One our way back a trick of the light made the exit from the woods golden, as if we were approaching someplace magical instead of our own neighborhood.

New York Times Readers Balance the Budget

The Times has a compendium of the ways 6,000 online readers balanced the budget, using their online budget toy. Sadly, the number one choice was the one thing we are probably least likely to get, a rapid withdrawal from Iraq and Afghanistan. And one of the least popular options, chosen by only 7%, was letting the Bush tax cuts expire for people with incomes under $250,000. Pain is ok for everyone else, Americans say, but keep my taxes low!

Lost and Found in New York

Slide show and article in the New York Times about Temple Court, a nine-story building in lower Manhattan that has been largely vacant for a decade. As the current owners have renovated, they have removed acres of drywall and found behind it hidden architectural wonders, like this skylight with its view of the Woolworth Building. They are playing up the mystery of the place, allowing in fashion photographers doing shoots but not the general public. Their plan is that someone will buy the building and turn it into a boutique hotel, but obviously it needs a lot of work, and they must be hoping that the buzz they are creating will raise the price and, eventually, the allure of the hotel. I hope it works; it would be sad to see this charming structure fall to ruin and be replaced by another blah modernist tower.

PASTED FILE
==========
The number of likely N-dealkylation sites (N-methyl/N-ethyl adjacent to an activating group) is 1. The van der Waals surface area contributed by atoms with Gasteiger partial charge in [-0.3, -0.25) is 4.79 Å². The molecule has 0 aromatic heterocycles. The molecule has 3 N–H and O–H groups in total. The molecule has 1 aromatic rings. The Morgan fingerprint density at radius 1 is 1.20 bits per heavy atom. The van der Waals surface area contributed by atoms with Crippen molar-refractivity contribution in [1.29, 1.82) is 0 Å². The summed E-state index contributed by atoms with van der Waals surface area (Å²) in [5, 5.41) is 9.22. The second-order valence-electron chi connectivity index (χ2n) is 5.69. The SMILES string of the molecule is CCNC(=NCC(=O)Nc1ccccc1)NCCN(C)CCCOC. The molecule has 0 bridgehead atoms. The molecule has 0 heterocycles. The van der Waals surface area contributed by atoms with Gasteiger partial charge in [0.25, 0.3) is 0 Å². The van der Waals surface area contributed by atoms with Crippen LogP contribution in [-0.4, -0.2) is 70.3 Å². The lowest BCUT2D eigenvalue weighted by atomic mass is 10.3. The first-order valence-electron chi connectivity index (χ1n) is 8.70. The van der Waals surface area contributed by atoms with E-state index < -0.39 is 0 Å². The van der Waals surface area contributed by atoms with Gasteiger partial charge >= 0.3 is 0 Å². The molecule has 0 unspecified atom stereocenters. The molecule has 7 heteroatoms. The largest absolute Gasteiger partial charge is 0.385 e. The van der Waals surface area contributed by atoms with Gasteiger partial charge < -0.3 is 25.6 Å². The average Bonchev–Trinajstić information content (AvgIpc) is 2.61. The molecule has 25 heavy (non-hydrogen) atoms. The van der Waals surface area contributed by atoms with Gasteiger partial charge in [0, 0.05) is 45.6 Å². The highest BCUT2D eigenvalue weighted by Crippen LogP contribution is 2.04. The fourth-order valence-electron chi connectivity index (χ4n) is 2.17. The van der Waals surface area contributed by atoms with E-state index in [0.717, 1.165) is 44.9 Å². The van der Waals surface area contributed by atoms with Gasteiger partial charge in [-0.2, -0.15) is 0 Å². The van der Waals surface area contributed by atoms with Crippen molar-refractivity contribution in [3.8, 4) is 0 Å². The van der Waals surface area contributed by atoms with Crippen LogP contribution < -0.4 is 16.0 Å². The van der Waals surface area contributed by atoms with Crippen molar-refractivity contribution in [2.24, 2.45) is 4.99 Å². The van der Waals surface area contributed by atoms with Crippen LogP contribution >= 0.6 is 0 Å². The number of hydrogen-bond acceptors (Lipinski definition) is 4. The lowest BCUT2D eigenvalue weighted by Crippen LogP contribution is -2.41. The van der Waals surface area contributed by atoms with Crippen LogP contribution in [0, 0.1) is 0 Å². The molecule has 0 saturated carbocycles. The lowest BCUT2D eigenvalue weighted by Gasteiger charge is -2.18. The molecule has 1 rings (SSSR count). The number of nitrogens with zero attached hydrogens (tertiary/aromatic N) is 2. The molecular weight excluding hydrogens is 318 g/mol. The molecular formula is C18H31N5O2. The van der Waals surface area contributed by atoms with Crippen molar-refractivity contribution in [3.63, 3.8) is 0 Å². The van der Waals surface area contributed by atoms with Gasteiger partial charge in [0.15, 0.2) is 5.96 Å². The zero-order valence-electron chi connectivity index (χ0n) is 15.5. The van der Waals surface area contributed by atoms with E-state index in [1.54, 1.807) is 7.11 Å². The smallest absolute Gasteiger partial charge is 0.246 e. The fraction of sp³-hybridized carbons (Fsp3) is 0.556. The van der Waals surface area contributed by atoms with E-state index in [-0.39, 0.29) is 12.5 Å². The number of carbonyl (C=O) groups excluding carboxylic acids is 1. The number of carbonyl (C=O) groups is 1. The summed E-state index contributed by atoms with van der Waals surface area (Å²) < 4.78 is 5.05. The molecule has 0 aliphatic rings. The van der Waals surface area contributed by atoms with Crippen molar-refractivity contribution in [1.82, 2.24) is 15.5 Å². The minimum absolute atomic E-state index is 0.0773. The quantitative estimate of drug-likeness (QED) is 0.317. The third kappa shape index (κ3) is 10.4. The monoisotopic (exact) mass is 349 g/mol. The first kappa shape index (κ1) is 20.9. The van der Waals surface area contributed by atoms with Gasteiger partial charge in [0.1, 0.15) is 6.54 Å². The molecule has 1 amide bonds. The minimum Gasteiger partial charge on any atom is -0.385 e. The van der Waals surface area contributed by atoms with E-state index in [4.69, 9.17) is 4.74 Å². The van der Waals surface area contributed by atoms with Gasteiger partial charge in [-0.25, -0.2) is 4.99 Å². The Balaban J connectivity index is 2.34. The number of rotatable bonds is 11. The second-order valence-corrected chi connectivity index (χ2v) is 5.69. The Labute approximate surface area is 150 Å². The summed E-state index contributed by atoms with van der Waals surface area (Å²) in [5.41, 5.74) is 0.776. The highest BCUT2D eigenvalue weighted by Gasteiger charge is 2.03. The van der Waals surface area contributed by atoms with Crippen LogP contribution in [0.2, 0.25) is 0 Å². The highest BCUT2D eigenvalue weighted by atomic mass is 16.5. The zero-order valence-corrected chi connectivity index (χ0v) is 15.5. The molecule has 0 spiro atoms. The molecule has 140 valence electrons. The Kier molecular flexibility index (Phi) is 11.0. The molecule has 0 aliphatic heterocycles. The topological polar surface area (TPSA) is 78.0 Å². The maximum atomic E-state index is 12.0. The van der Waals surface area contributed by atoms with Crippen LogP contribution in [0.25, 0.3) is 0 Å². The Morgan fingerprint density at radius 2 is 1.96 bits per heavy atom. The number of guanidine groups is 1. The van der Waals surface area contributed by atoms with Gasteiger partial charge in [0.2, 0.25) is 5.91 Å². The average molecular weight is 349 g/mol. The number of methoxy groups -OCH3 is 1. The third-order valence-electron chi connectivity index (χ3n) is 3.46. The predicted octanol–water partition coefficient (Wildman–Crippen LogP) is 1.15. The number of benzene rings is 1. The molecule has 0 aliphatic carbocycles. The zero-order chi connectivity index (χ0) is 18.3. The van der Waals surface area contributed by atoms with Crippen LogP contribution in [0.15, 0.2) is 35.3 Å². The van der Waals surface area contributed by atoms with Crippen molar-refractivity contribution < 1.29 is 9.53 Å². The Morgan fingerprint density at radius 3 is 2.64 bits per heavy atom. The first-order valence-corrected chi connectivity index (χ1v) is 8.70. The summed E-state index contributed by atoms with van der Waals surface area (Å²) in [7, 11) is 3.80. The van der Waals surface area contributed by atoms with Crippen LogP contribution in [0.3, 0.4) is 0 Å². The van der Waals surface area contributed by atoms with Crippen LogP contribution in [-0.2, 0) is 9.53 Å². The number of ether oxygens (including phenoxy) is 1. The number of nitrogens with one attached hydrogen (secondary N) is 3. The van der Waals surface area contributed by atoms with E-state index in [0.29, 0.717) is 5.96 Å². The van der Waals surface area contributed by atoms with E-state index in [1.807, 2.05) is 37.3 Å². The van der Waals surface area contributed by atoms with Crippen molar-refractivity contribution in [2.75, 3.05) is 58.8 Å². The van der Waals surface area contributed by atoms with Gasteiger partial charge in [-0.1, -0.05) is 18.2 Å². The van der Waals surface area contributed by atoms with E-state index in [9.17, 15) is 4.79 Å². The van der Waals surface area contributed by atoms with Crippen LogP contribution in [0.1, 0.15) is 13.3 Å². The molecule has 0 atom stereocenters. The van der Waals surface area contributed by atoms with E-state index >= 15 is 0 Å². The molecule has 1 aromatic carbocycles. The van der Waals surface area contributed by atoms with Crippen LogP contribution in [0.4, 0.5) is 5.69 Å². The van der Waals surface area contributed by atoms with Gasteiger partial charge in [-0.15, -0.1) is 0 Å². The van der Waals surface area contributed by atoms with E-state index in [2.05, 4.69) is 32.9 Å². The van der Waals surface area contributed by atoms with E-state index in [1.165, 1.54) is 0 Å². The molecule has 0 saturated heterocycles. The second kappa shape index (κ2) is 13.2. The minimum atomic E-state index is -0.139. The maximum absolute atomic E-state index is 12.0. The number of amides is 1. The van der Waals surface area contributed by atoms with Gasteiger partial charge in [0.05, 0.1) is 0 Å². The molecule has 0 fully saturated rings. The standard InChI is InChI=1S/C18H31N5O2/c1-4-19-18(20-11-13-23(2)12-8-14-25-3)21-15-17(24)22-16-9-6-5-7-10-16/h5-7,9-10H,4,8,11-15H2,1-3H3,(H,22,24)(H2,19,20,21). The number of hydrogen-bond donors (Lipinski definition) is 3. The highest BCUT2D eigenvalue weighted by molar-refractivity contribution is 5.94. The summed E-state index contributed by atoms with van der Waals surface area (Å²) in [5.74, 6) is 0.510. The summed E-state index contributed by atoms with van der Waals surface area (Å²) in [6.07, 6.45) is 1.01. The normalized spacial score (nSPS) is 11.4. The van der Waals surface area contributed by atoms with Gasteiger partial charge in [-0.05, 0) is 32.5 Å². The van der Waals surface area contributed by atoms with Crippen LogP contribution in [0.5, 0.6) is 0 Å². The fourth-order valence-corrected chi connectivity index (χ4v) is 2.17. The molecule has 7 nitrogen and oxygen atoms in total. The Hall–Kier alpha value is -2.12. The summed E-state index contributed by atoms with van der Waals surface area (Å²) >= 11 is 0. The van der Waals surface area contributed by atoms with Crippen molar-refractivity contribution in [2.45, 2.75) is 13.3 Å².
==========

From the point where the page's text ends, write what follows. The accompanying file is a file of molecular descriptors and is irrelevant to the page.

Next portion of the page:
Saturday, November 20, 2010

The Marriage of Strongbow and Aoife

This 1854 painting by Irish artist Daniel Maclise depicts the 1169 wedding between Norman invader Richard de Clare, Earl of Striguil, known as "Strongbow" -- has there ever been a better name? -- and Irish princess Aoife, daughter of Dermot MacMurrough, the King of Leinster. The king had been driven from Ireland and Strongbow agreed to help him get his kingdom back in return for his daughter and the succession of the kingdom. This bargain helped the Normans secure a foothold in Ireland. The wedding probably looked nothing like this.

Very Stale Food

Noodles, moon cakes and porridge from cemetery in the deserts of western China, dating to around 500 BC. "The archaeologists also found bows, arrows, saddles, leather chest-protectors, boots, woodenwares, knives, an iron aw, a leather scabbard, and a sweater in the graves." I provide a link to the article in the interests of scholarship, but I caution anyone who might read it that it is mainly nonsense. Bad translation from the Chinese? Who knows.

Mad Girl's Love Song

"I shut my eyes and all the world drops dead;
I lift my lids and all is born again.
(I think I made you up inside my head.)

The stars go waltzing out in blue and red,
And arbitrary blackness gallops in:
I shut my eyes and all the world drops dead.

I dreamed that you bewitched me into bed
And sung me moon-struck, kissed me quite insane.
(I think I made you up inside my head.)

God topples from the sky, hell's fires fade:
Exit seraphim and Satan's men:
I shut my eyes and all the world drops dead.

I fancied you'd return the way you said,
But I grow old and I forget your name.
(I think I made you up inside my head.)

I should have loved a thunderbird instead;
At least when spring comes they roar back again.
I shut my eyes and all the world drops dead.
(I think I made you up inside my head.)"

--Sylvia Plath, 1953

Shelley's Worst Line?

I fall upon the thorns of life! I bleed!

--Ode to the West Wind

Leaves

In the backyard, today. That's my sister-in-law Linda with Clara, Ben, and me.

Big Numbers: New York's Water Supply